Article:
The Archaeology Laboratory is a fantastic resource where staff and students conduct practical tasks related to teaching, research and personal projects. The lab’s archaeology technician can advise and train students ensuring they get the most out of our outstanding facilities.

The Department has a range of resources available including photographic equipment, a small photographic studio and a number of laptops. In addition, students have access to a range of specialist tools. 

Student long blonde hair, yellow sweatshirt using GPS equipment

Student taking readings on GPS equipment

Geophysical survey equipment

Geophysical survey is a form of remote sensing that is used to map and image below ground archaeology. By measuring variations in the magnetic or electrical properties of the soil, we can detect past human activities, such as wall building, the lighting of hearths or kilns, or the digging of pits and ditches, even if there are no visible traces on the surface.

Equipment includes:

  • Bartington Grad-601 Dual Fluxgate Gradiometer
  • Geoscan RM85 Advanced Resistivity Meter.

Both of these have been used extensively on Dr Steve Willis’ research on the Lincolnshire Wolds and for Dr Luke Lavan’s work on the Roman port of Ostia, Italy.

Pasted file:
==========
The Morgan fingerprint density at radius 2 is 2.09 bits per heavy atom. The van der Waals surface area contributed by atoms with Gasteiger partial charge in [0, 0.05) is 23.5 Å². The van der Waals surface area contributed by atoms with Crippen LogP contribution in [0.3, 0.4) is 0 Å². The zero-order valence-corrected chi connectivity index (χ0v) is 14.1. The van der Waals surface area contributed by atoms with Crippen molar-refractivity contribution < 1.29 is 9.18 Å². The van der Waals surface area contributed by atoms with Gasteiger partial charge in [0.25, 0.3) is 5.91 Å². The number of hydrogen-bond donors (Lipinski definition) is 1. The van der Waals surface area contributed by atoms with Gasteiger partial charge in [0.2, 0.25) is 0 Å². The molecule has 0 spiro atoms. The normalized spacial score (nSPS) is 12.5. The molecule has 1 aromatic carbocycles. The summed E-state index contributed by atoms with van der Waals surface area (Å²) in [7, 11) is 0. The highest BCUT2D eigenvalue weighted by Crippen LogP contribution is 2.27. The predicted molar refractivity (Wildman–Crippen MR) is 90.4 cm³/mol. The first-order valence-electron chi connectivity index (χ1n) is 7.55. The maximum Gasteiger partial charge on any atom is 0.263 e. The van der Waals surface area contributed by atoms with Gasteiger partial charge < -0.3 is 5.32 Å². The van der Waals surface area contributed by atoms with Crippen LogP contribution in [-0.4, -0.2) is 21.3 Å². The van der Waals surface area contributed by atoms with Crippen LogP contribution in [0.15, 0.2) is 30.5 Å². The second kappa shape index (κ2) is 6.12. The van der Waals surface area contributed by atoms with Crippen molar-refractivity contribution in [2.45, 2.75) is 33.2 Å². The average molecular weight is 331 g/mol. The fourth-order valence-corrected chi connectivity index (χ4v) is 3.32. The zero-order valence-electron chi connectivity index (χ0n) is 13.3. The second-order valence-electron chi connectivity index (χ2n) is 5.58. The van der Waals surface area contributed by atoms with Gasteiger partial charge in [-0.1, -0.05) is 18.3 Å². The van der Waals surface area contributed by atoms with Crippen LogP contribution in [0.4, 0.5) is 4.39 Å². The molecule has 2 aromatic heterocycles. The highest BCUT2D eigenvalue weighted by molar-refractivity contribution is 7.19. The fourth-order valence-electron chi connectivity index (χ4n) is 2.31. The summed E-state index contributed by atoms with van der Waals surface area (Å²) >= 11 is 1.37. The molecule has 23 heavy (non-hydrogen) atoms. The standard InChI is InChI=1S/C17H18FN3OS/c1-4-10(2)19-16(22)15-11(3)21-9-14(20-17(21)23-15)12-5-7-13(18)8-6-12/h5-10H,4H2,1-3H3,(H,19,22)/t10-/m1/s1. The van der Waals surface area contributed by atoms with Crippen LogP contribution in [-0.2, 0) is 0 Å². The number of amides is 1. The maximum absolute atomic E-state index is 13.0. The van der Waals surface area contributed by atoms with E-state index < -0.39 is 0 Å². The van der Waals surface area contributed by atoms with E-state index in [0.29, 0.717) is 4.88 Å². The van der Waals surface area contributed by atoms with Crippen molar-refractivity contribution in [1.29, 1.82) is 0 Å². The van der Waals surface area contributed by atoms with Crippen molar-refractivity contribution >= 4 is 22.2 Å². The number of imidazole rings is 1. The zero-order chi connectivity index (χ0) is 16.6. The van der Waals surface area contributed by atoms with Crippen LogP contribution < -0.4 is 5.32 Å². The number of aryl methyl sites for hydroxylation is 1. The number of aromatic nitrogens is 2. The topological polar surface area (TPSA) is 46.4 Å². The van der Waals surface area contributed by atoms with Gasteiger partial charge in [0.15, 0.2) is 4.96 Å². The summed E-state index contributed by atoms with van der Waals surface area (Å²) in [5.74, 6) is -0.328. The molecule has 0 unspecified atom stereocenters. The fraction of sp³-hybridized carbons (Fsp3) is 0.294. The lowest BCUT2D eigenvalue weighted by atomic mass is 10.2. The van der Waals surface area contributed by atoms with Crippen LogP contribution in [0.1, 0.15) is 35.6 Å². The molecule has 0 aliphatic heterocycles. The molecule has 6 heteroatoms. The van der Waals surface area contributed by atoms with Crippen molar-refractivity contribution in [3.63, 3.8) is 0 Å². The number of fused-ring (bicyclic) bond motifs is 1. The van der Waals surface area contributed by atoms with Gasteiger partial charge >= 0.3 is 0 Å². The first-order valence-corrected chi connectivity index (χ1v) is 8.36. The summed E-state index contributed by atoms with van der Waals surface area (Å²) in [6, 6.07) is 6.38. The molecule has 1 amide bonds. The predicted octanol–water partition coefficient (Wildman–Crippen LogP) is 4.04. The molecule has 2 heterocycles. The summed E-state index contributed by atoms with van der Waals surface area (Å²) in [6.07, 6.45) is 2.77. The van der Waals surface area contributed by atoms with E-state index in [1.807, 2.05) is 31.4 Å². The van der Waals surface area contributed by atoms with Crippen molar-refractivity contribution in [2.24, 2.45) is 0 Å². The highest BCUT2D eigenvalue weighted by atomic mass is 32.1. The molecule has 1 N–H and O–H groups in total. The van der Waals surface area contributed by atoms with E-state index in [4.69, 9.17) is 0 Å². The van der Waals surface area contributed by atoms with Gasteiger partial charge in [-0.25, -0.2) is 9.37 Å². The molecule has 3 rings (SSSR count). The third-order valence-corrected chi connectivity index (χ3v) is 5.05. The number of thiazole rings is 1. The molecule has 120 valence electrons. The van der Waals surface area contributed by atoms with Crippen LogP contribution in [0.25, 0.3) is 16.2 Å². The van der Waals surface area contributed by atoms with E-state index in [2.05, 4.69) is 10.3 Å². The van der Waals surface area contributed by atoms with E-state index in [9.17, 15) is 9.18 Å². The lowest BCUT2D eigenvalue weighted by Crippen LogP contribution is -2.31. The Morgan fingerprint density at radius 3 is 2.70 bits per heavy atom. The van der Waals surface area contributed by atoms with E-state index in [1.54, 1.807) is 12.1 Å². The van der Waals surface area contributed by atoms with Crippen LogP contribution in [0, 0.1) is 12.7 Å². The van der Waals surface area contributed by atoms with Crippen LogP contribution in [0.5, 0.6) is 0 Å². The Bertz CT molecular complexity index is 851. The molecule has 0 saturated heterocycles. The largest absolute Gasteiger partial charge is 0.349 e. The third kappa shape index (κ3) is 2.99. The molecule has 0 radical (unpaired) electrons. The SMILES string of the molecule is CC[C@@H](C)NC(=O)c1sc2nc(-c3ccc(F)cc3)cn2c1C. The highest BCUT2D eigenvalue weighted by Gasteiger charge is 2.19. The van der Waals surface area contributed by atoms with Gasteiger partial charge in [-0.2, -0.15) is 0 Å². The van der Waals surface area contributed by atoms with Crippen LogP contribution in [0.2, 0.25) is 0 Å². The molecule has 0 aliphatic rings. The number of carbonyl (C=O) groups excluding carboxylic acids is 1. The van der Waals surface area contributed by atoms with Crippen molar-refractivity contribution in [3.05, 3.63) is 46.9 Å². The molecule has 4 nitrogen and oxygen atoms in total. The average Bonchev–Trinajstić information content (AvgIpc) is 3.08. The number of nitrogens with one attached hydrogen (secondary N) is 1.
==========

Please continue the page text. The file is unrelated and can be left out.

Land survey equipment

A land survey requires the use of specialist equipment to record and map the extent of above ground archaeology. Land survey equipment is also used for the laying out of survey grids and excavation trenches, recording find locations and general topographic recording.

The department currently has a:

  • Leica TS15 total station 
  • Leica GS08 GPS.

Laser scanning

The Department has several laser scanners including a high-resolution Romer Absolute Arm scanner. This has been used to produce many detailed 3D models for the Department, as well as for local and national museums. Most recently, Ellen Swift used 3D printing and hand-crafting techniques to create playable replica Roman musical instruments from laser-scan data.     

Image of replica black panpipes photographed on light brown background

Dr Ellen Swift used laser-scan data to create replica Roman musical instruments including these panpipes

PXRF analyser

Portable X-Ray Fluorescence (PXRF) is a technique used for the elemental analysis of materials. Short-wavelength X-rays are used to excite the atoms in a material that then leads to the atoms themselves emitting energy. The frequency of this energy corresponds to that of the atom and the identification of the element.

The Department has a Niton XL3t 950 He GOLDD+ PXRF that has been used extensively in research on Roman paving in Rome and Pompeii and for the characterisation and analysis of objects from museum collections as well as excavated finds.

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